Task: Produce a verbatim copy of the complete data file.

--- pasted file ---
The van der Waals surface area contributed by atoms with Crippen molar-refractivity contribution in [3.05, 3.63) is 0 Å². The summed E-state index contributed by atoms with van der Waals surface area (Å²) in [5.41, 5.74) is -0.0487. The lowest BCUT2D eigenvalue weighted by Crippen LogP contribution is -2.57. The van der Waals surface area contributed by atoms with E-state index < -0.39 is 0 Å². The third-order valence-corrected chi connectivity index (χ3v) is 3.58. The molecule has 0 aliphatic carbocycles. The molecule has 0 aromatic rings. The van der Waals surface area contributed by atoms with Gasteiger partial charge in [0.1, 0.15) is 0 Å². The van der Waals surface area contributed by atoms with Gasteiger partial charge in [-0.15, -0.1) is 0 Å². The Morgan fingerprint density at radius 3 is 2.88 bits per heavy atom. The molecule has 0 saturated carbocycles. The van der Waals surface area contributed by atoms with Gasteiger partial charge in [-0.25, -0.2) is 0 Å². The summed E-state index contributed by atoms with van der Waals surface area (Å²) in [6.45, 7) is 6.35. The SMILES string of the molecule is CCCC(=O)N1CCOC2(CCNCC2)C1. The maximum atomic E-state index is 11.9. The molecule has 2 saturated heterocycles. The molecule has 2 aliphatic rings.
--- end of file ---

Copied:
The van der Waals surface area contributed by atoms with Crippen molar-refractivity contribution in [3.05, 3.63) is 0 Å². The summed E-state index contributed by atoms with van der Waals surface area (Å²) in [5.41, 5.74) is -0.0487. The lowest BCUT2D eigenvalue weighted by Crippen LogP contribution is -2.57. The van der Waals surface area contributed by atoms with E-state index < -0.39 is 0 Å². The third-order valence-corrected chi connectivity index (χ3v) is 3.58. The molecule has 0 aliphatic carbocycles. The molecule has 0 aromatic rings. The van der Waals surface area contributed by atoms with Gasteiger partial charge in [0.1, 0.15) is 0 Å². The van der Waals surface area contributed by atoms with Gasteiger partial charge in [-0.15, -0.1) is 0 Å². The Morgan fingerprint density at radius 3 is 2.88 bits per heavy atom. The molecule has 0 saturated carbocycles. The van der Waals surface area contributed by atoms with Gasteiger partial charge in [-0.25, -0.2) is 0 Å². The summed E-state index contributed by atoms with van der Waals surface area (Å²) in [6.45, 7) is 6.35. The SMILES string of the molecule is CCCC(=O)N1CCOC2(CCNCC2)C1. The maximum atomic E-state index is 11.9. The molecule has 2 saturated heterocycles. The molecule has 2 aliphatic rings.